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Puppeteer as a browser automation framework replacement for WebdriverIO
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Description

Synopsis

Mediawiki is an important software component of Wikimedia that powers a large number of companies and organisations, including Wikipedia. Because of the various organisations and websites that depend upon it, it is necessary to evaluate software components under various expected and unexpected conditions so as to ensure delivery of optimal quality code.

To facilitate frequent and repetitive regression and E2E testing of a web application, a robust test approach would involve automating checks at the browser level. This reduces the manual testing effort and allows for detection of defects at an early stage. Wikimedia does this using a browser automation framework called WebdriverIO.

In this task, through experimentation, we compare one of the two most popular browser automation frameworks, focusing on primarily two points(speed and stability)

  • WebdriverIO: WebdriverIO has been around for quite some time now, and has established itself as one of the popular web browser automation tool. It supports a wide range of browsers (Chrome, Firefox, Safari …), and uses Javascript. It uses Selenium under the hood.
  • Puppeteer: Puppeteer is much newer (first released in 2017). It was developed by Google for the purpose of automating and simplifying front-end tests and development. It can be used with Chrome or Chromium (which forms the basis of Chrome). It supports Javascript (Node.js).

Why look for an alternative?

A quick glance through various automation frameworks in trend at present times:


source: https://www.npmtrends.com/cypress-vs-puppeteer-vs-webdriverio-vs-nightwatch

Though highly reliable, WebdriverIO comes with its own set of cons. The major one being:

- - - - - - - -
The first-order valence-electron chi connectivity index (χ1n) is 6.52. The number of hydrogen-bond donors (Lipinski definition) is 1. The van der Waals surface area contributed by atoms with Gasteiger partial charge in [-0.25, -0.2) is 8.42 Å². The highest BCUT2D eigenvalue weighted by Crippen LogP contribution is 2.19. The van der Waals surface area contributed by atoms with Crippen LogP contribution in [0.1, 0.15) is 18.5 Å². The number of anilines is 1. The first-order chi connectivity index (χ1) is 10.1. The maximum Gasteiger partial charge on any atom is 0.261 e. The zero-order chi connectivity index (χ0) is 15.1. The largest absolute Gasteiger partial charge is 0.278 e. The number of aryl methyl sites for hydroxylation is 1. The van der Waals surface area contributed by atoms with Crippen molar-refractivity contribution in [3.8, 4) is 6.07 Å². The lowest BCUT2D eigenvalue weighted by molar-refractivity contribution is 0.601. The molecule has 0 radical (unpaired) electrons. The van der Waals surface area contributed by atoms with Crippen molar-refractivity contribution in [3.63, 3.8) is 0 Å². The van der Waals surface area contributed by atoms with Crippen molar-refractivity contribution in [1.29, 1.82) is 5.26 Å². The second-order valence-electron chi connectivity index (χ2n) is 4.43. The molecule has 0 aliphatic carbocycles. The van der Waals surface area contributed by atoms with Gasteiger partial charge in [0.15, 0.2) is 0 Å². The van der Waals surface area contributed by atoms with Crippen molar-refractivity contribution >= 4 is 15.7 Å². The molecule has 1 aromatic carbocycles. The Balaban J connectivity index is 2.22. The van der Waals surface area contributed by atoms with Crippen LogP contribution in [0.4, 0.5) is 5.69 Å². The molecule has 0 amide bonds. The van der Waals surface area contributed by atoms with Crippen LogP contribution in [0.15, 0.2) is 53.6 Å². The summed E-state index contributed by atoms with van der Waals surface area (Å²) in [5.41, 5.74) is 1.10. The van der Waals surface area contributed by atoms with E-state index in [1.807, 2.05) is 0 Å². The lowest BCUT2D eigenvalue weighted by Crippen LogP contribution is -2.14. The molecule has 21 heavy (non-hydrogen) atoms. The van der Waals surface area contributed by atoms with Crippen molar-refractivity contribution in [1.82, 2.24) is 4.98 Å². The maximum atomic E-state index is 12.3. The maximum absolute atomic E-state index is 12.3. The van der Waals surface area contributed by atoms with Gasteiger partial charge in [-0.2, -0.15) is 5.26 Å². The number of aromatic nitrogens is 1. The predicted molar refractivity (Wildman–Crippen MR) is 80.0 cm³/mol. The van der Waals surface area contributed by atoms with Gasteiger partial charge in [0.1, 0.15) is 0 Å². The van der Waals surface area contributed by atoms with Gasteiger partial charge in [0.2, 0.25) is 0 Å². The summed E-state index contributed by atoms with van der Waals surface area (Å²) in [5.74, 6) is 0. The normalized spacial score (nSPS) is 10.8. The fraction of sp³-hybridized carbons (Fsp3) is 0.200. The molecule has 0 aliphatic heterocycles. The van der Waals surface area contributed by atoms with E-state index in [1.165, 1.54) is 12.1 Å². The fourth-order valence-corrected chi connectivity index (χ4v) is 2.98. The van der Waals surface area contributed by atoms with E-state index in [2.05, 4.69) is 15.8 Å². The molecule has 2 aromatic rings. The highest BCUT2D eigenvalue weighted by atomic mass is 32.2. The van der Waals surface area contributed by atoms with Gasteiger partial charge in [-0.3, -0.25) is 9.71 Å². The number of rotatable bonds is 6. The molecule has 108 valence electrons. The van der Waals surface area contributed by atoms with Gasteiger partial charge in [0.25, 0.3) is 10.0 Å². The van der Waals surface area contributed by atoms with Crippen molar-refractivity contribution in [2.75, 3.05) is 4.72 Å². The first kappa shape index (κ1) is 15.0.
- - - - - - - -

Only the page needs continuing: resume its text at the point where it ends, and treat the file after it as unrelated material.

• Difficulty in setup. A brief glance through Mediawiki's "package.json" file highlights the dependency tree for WebdriverIO
"chromedriver": "73.0.0"
"karma": "3.1.4"
"karma-chrome-launcher": "2.2.0"
"karma-firefox-launcher": "1.1.0"
"@wdio/cli": "5.13.2"
"@wdio/devtools-service": "5.13.2"
"@wdio/dot-reporter": "5.13.2"
"@wdio/junit-reporter": "5.13.2"
"@wdio/local-runner": "5.13.2"
"@wdio/mocha-framework": "5.13.2"
"@wdio/sauce-service": "5.13.2"
"@wdio/sync": "5.13.2"
"wdio-chromedriver-service": "5.0.2"
"wdio-mediawiki": "file:tests/selenium/wdio-mediawiki"
"webdriverio": "5.13.2
  • Flaky tests: Flaky tests lead to false negatives which can confuse the team and increase the time and effort needed in debugging.
  • No consistent device emulation features
  • Difficulty upgrading: Since WebdriverIO does not update in sync with Selenium, it makes it very difficult to upgrade WebDriverIO from one major version to another without breaking the existing code.
  • Scattered documentation

Setup

Assuming Node.js is installed, setting up Puppeteer is straight forward: just run npm install puppeteer. This will install Puppeteer, and download a recent version of Chromium that is guaranteed to work with Puppeteer.

In addition to Puppeteer, we also installed:

Test Implementation

While migrating test cases from WebdriverIO to Puppeteer, the primary goal I had in mind was to implement this migration while making as little structural changes to existing code as possible.
Though this part needed more efforts than just simply copy pasting code from documentation, it was worth it!! The end result was a code migrated to a much richer browser automation framework without sacrificing the existing code structure. This is a plus for developers who have previously worked on WebdriverIO with Mediawiki to still be able to understand the code without knowing Puppeteer.

Below sample code tests for an Admin to be able to login
Here we try to implement the following scenario:

  • Open the browser and access "localhost:8080/index.php'
  • Enter Admin username
  • Admin password
  • Check if the admin has logged in successfully
  • Close the browser
WebdriverIO

tests/selenium/wdio-mediawiki/Page.js

const querystring = require( 'querystring' );

/**
 * Based on http://webdriver.io/guide/testrunner/pageobjects.html
 */
class Page {
	openTitle( title, query = {}, fragment = '' ) {
		query.title = title;
		browser.url(
			browser.config.baseUrl + '/index.php?' +
			querystring.stringify( query ) +
			( fragment ? ( '#' + fragment ) : '' )
		);
	}
}

module.exports = Page;

tests/selenium/wdio-mediawiki/LoginPage.js

const Page = require( './Page' );

class LoginPage extends Page {
	get username() { return $( '#wpName1' ); }
	get password() { return $( '#wpPassword1' ); }